In this Jan. 3, 2022, file photo, people wait in line for COVID-19 testing at West End House in Boston. Credit: Suzanne Kreiter / The Boston Globe via AP

BOSTON — The closely monitored Boston-area COVID-19 wastewater data have started falling in the past few days, sending an encouraging signal to local infectious disease experts who are “cautiously optimistic” about this virus drop.

After local wastewater samples spiked more than 100 percent over the previous two weeks — along with an increase in reported virus cases during the omicron BA.2 variant wave — the most recent update from the wastewater tracker shows the sewage data has taken a downward turn.

The north-of-Boston COVID wastewater average has fallen 13 percent in the past few days, and the south-of-Boston average has gone down 8 percent. The sewage data are the earliest sign of future virus cases in the community.

“I think that we may be starting to turn the corner on this most recent small wave of infections,” said Davidson Hamer, a Boston University School of Public Health infectious diseases specialist. “I have been speculating that the current secondary BA.2 wave would be shorter and less intense than the preceding omicron wave.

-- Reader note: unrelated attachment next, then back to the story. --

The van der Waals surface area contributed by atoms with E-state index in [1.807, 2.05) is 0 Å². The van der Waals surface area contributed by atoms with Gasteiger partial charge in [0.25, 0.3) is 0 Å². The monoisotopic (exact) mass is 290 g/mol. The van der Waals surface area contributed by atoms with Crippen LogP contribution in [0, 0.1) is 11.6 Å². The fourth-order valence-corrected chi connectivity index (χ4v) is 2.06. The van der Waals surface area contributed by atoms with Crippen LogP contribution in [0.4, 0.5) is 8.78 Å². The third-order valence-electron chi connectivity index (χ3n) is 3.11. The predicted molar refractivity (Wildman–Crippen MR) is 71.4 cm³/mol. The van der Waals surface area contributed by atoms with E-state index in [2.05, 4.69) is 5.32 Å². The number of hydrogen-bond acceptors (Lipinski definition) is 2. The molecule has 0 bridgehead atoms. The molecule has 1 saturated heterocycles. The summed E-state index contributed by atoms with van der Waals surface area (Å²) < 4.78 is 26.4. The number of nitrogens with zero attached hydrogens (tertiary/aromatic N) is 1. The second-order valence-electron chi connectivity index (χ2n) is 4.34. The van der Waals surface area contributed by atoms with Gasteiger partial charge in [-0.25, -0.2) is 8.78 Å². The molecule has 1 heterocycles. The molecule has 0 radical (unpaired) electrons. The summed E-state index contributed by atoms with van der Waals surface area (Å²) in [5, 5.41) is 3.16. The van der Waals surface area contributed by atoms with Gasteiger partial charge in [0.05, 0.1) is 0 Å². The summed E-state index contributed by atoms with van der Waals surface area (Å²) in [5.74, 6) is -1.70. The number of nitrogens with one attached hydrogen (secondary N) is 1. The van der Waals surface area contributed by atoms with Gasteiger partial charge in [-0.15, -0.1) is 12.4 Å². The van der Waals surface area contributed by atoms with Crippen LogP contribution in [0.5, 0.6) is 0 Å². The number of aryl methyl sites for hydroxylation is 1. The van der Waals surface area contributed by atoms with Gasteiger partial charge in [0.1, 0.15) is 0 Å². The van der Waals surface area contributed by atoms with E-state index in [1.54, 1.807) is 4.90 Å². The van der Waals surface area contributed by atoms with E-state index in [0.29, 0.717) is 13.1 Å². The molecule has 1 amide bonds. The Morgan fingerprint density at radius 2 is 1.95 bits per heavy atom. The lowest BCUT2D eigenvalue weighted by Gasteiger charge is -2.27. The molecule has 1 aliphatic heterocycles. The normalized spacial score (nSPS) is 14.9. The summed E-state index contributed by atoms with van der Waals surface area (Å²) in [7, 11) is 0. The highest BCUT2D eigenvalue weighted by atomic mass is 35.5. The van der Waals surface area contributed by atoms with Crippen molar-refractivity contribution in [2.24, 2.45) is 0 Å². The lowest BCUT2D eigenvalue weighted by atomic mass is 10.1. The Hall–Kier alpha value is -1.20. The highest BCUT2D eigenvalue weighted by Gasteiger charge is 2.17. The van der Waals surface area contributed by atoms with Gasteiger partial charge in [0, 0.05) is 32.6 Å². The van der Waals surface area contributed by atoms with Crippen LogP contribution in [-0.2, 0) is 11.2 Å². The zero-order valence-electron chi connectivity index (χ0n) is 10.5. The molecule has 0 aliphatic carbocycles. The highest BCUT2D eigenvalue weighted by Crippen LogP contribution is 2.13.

“This would fit in with my hypothesis that so many people were infected with omicron that there are relatively small parts of the Massachusetts population that have not already met and become infected with this variant,” he added.

As the wastewater climbed over the past several weeks, the daily average for cases in the Bay State jumped from about 600 infections in mid-March to nearly 2,000 cases last week.

That increase in reported infections is much lower than the omicron peak in January.

“I can’t think of a time when we’ve seen the wastewater data go down before we saw a really strong uptick in cases, so it’s unusual,” said Matthew Fox, a Boston University School of Public Health epidemiology professor.

“But that wastewater data has been such a reliable predictor of what is going to happen that I’m cautiously optimistic that this may mean that what we had hoped, that this wave will be a much smaller wave, will be true,” he added.

Both of the epidemiologists noted that the past week has been school vacation week, and that many people have been away.

“Since many families are away for the school vacation, it is also plausible that their absence could have resulted in a reduction in fecal shedding of viral RNA in the greater Boston area,” Hamer said. “It will be interesting to see if this is a further increase next week when everyone is back.

“My hope will be for a continued gradual decline,” he added. “Case numbers have been high but hopefully these too will begin to decline.”

Citing a 65 percent increase in reported COVID cases over the past two weeks, the Boston Public Health Commission on Thursday urged residents to get tested, stay home if not feeling well, keep up to date on their vaccinations, and renewed its recommendation that masks be worn indoors.

Story by Rick Sobey, Boston Herald.